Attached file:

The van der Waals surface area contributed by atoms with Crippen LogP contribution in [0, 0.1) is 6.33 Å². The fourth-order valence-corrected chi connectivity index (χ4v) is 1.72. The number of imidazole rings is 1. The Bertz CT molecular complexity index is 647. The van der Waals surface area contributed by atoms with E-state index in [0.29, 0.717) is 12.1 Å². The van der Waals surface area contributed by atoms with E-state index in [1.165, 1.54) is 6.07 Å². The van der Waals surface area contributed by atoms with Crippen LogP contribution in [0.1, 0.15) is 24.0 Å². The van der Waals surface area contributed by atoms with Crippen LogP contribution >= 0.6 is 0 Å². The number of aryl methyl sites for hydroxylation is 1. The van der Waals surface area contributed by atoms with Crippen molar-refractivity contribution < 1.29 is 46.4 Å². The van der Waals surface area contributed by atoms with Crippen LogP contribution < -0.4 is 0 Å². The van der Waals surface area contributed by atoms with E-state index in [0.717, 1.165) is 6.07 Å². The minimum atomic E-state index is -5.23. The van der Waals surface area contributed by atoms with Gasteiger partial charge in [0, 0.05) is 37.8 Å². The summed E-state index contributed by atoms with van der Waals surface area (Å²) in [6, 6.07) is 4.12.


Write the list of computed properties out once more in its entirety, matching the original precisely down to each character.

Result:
The van der Waals surface area contributed by atoms with Crippen LogP contribution in [0, 0.1) is 6.33 Å². The fourth-order valence-corrected chi connectivity index (χ4v) is 1.72. The number of imidazole rings is 1. The Bertz CT molecular complexity index is 647. The van der Waals surface area contributed by atoms with E-state index in [0.29, 0.717) is 12.1 Å². The van der Waals surface area contributed by atoms with E-state index in [1.165, 1.54) is 6.07 Å². The van der Waals surface area contributed by atoms with Crippen LogP contribution in [0.1, 0.15) is 24.0 Å². The van der Waals surface area contributed by atoms with Crippen LogP contribution >= 0.6 is 0 Å². The number of aryl methyl sites for hydroxylation is 1. The van der Waals surface area contributed by atoms with Crippen molar-refractivity contribution < 1.29 is 46.4 Å². The van der Waals surface area contributed by atoms with Crippen LogP contribution < -0.4 is 0 Å². The van der Waals surface area contributed by atoms with E-state index in [0.717, 1.165) is 6.07 Å². The minimum atomic E-state index is -5.23. The van der Waals surface area contributed by atoms with Gasteiger partial charge in [0, 0.05) is 37.8 Å². The summed E-state index contributed by atoms with van der Waals surface area (Å²) in [6, 6.07) is 4.12.